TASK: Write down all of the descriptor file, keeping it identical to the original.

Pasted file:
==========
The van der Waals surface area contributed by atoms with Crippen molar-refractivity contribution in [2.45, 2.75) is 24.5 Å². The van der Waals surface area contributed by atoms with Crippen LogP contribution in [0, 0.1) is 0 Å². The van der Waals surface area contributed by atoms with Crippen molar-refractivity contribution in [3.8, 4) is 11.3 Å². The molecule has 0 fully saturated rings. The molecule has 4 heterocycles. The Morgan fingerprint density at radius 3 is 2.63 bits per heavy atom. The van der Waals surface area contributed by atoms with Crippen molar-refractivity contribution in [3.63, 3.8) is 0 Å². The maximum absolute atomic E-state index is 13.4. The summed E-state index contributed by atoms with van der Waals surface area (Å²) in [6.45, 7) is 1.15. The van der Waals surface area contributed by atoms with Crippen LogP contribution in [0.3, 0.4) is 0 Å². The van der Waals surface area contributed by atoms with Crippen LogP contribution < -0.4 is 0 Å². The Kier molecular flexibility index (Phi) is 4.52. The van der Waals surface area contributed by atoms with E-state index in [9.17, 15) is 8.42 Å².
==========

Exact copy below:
The van der Waals surface area contributed by atoms with Crippen molar-refractivity contribution in [2.45, 2.75) is 24.5 Å². The van der Waals surface area contributed by atoms with Crippen LogP contribution in [0, 0.1) is 0 Å². The van der Waals surface area contributed by atoms with Crippen molar-refractivity contribution in [3.8, 4) is 11.3 Å². The molecule has 0 fully saturated rings. The molecule has 4 heterocycles. The Morgan fingerprint density at radius 3 is 2.63 bits per heavy atom. The van der Waals surface area contributed by atoms with Crippen molar-refractivity contribution in [3.63, 3.8) is 0 Å². The maximum absolute atomic E-state index is 13.4. The summed E-state index contributed by atoms with van der Waals surface area (Å²) in [6.45, 7) is 1.15. The van der Waals surface area contributed by atoms with Crippen LogP contribution in [0.3, 0.4) is 0 Å². The van der Waals surface area contributed by atoms with Crippen LogP contribution < -0.4 is 0 Å². The Kier molecular flexibility index (Phi) is 4.52. The van der Waals surface area contributed by atoms with E-state index in [9.17, 15) is 8.42 Å².